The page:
Rights and wrongs
It was to be a great and safe new future.
On the spot where, just eight years before, Adolf Hitler had been photographed staring out at the Eiffel Tower having conquered most of Europe, the world’s leaders made a bold statement of intent.
The Universal Declaration of Human Rights was adopted by just the third General Assembly of the newly formed United Nations at Paris’s Palais de Chaillot on 10 December, 1948.
Its 30 articles were supposed to provide a blueprint for how states were supposed to behave in the brave new world which was emerging from the ashes of the Second World War.
The document established fundamental principles of dignity, liberty, equality and brotherhood, enshrining the right to life, the prohibition of slavery and freedom of speech.
It demanded all countries ensured individual privacy and personal freedom to act within the law, had access to justice and outlawed arbitrary arrest or detention
Forty-eight of the then 58 members voted in favour of its adoption, with none against. The other ten either abstained or failed to vote.
Many grand words were spoken as delegates took their turn to extol the virtues of creating a code by which all nations, if they were to be genuinely united, should abide.
Among them, US secretary of state George Marshall called it “a standard of conduct for all,” adding: “Let us as members of the United Nations, conscious of our own shortcomings and imperfections, join our effort in good faith to live up to this high standard.”
But, the cracks were there right at the beginning.
Six of the abstainers were from the eastern bloc, and although at the time they justified the move by saying it did not go far enough in condemning fascism and Nazism, all would later be criticised for behaving in ways that were contrary to many of the declaration’s articles.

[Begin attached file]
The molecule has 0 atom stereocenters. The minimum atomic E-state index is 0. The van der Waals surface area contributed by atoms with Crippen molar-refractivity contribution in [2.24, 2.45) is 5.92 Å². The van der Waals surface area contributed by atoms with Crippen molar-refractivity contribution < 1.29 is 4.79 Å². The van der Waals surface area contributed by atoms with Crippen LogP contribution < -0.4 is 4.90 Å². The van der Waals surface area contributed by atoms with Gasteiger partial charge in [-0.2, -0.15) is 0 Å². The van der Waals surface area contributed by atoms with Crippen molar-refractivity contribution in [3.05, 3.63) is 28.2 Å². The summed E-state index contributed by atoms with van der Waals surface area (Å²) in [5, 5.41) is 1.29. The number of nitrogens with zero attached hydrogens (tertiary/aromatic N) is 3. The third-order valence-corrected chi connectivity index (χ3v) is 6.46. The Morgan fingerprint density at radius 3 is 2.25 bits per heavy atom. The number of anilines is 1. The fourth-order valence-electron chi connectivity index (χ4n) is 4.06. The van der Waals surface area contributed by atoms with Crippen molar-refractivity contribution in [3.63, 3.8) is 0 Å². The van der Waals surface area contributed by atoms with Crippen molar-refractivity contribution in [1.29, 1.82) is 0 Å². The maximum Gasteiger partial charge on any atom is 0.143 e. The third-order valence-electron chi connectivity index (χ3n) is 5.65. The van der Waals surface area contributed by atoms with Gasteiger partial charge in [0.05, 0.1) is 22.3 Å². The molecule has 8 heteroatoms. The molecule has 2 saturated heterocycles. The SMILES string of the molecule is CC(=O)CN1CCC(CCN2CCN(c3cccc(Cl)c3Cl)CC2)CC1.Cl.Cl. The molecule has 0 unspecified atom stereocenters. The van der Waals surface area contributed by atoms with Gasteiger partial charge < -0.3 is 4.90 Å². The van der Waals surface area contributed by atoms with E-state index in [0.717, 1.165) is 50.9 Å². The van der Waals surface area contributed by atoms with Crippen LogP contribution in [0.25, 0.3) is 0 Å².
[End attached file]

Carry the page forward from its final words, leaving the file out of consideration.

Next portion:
South Africa’s objections have to be viewed in relation to its system of apartheid. Saudi Arabia, meanwhile, is understood to have been uncomfortable with Article 18, which states that everyone has a right to change their religion, and Article 16, which demands equality in marriage.
Notwithstanding the fact that dozens of countries were not signatories to the original declaration, either because they were not yet UN members, or had not yet won independence from the major colonial powers of the time.
Yet, initial backers included countries like China, Burma (Myanmar), Iran, Turkey, Syria, Egypt, Venezuela and most of Central America.
The declaration went on to be the basis for a series of further international treaties that were signed into international law, governing civil and political rights, economic, social and cultural rights, discrimination, torture and protection for people with disabilities, migrant workers and children.